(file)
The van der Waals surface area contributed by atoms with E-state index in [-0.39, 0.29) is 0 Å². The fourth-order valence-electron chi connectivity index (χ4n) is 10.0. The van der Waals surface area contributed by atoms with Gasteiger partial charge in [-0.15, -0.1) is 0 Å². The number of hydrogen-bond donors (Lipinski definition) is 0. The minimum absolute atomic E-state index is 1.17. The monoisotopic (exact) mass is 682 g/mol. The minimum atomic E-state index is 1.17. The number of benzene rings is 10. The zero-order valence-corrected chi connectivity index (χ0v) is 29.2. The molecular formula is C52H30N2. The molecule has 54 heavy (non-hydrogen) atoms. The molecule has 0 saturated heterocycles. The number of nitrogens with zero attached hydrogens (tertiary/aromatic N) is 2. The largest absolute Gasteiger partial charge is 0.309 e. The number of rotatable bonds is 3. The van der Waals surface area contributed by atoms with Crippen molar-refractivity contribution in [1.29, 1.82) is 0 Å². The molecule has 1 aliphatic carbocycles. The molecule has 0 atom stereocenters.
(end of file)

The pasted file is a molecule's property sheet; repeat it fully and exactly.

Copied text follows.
The van der Waals surface area contributed by atoms with E-state index in [-0.39, 0.29) is 0 Å². The fourth-order valence-electron chi connectivity index (χ4n) is 10.0. The van der Waals surface area contributed by atoms with Gasteiger partial charge in [-0.15, -0.1) is 0 Å². The number of hydrogen-bond donors (Lipinski definition) is 0. The minimum absolute atomic E-state index is 1.17. The monoisotopic (exact) mass is 682 g/mol. The minimum atomic E-state index is 1.17. The number of benzene rings is 10. The zero-order valence-corrected chi connectivity index (χ0v) is 29.2. The molecular formula is C52H30N2. The molecule has 54 heavy (non-hydrogen) atoms. The molecule has 0 saturated heterocycles. The number of nitrogens with zero attached hydrogens (tertiary/aromatic N) is 2. The largest absolute Gasteiger partial charge is 0.309 e. The number of rotatable bonds is 3. The van der Waals surface area contributed by atoms with Crippen molar-refractivity contribution in [1.29, 1.82) is 0 Å². The molecule has 1 aliphatic carbocycles. The molecule has 0 atom stereocenters.